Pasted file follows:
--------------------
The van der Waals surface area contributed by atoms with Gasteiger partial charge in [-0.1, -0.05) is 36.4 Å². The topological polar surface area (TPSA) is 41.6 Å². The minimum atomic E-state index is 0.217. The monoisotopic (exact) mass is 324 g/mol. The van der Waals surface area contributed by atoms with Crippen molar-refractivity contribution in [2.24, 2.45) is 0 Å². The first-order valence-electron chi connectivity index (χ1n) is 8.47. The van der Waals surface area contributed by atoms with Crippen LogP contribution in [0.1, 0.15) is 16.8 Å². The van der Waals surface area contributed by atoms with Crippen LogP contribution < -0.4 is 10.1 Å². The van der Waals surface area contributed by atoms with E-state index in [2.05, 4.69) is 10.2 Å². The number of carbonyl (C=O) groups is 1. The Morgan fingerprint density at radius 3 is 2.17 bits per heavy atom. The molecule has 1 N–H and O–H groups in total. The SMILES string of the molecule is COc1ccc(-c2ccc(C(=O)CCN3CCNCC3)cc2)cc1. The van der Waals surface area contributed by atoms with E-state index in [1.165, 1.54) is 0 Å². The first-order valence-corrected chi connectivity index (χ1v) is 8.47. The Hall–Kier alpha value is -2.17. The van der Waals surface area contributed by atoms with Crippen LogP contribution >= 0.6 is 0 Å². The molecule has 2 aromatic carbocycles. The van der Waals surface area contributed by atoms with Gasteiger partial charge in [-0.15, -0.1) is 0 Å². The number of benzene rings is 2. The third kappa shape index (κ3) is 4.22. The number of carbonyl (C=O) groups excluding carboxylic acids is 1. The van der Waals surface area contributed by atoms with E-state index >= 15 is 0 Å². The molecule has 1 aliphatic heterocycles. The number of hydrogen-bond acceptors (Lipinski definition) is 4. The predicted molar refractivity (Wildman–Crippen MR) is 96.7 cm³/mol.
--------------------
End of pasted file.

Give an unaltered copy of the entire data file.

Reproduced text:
The van der Waals surface area contributed by atoms with Gasteiger partial charge in [-0.1, -0.05) is 36.4 Å². The topological polar surface area (TPSA) is 41.6 Å². The minimum atomic E-state index is 0.217. The monoisotopic (exact) mass is 324 g/mol. The van der Waals surface area contributed by atoms with Crippen molar-refractivity contribution in [2.24, 2.45) is 0 Å². The first-order valence-electron chi connectivity index (χ1n) is 8.47. The van der Waals surface area contributed by atoms with Crippen LogP contribution in [0.1, 0.15) is 16.8 Å². The van der Waals surface area contributed by atoms with Crippen LogP contribution < -0.4 is 10.1 Å². The van der Waals surface area contributed by atoms with E-state index in [2.05, 4.69) is 10.2 Å². The number of carbonyl (C=O) groups is 1. The Morgan fingerprint density at radius 3 is 2.17 bits per heavy atom. The molecule has 1 N–H and O–H groups in total. The SMILES string of the molecule is COc1ccc(-c2ccc(C(=O)CCN3CCNCC3)cc2)cc1. The van der Waals surface area contributed by atoms with E-state index in [1.165, 1.54) is 0 Å². The first-order valence-corrected chi connectivity index (χ1v) is 8.47. The Hall–Kier alpha value is -2.17. The van der Waals surface area contributed by atoms with Crippen LogP contribution >= 0.6 is 0 Å². The molecule has 2 aromatic carbocycles. The van der Waals surface area contributed by atoms with Gasteiger partial charge in [-0.15, -0.1) is 0 Å². The number of benzene rings is 2. The third kappa shape index (κ3) is 4.22. The number of carbonyl (C=O) groups excluding carboxylic acids is 1. The van der Waals surface area contributed by atoms with E-state index >= 15 is 0 Å². The molecule has 1 aliphatic heterocycles. The number of hydrogen-bond acceptors (Lipinski definition) is 4. The predicted molar refractivity (Wildman–Crippen MR) is 96.7 cm³/mol.